Table 8:regexp_substr function Syntax Description regexp_substr (source_string, pattern[, Position [, occurrence[, Match_parameter]]) REGEXP_ SUBSTR function returns a substring of the matching pattern.

Table 9:regexp_replace function Syntax Description regexp_replace (source_string, pattern[, replace_string [, Position[,occurrence, [Match_ Parameter]]] This function replaces the matching pattern with a specified replace_string, allowing for complex "search and replace" operations.

Table 10: metacharacters character description \digit backslash followed by a number between 1 and 9, and the backslash matches the first digit subexpression enclosed in parentheses. (Note: A backslash has another meaning in a regular expression that, depending on the context, may also represent an Escape character.)

Table 11: Description of the pattern Exchange regular expression The regular expression item description (the beginning of the first subexpression). matches any single character * Repeat operator other than a newline character, matching the end of the first subexpression of the. metacharacters 0 to N times before, and the result is obtained in \1 (in this case the result is Ellen. Must exist (the beginning of the second subexpression). matches any single character * Repeat operator other than a newline character, matching the end of the second subexpression of the preceding. metacharacters 0 to n times; The result is obtained in \2 (in this case, the result is hildi.) Blank (the beginning of the third subexpression). matches any single character * Repeat operator other than a newline character, matching the end of the third subexpression of the preceding. metacharacters 0 to N times); The result is obtained in \3 (in this case, the result is Smith.) )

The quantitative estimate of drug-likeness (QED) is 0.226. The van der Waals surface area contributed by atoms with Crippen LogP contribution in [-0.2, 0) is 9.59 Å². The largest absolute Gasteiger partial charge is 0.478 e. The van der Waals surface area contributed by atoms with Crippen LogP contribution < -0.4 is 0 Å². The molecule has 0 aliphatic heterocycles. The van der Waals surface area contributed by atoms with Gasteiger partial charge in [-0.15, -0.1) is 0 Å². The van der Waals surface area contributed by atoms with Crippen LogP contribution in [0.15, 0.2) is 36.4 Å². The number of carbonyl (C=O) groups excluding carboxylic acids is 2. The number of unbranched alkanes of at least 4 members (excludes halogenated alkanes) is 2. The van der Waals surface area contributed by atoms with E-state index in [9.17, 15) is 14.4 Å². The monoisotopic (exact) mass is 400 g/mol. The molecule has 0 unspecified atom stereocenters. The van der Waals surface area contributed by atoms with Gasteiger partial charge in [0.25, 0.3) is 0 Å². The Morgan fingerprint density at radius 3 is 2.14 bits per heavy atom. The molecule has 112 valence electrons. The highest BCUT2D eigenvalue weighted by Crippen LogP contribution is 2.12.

Table 12: Social Security numbers Description of regular expressions Regular expression item description ^ line start character (regular expression cannot have any leading characters before matching). (Starting the subexpression and listing the replaceable options that are separated by the | metacharacters [:d igit:]posix number class] character characters the beginning of the character characters. The end {3} character characters exactly 3 times-hyphen [the beginning of the characters [:d Igit:]posix number class] Word characters end { 2} Word characters just repeat 2 times-another hyphen [the beginning of the characters [:d Igit:]posix number class] characters the end of {4} word characters exactly 4 times | Replace the metacharacters; ends the first option and begins the next substitution expression [the beginning of the character characters [:d Igit: ]posix Number class] The end of the characters {9} character characters exactly 9 times) ends the parentheses, ends the subexpression for substitution $ positional metacharacters, indicating the end of the line; no extra characters to fit the pattern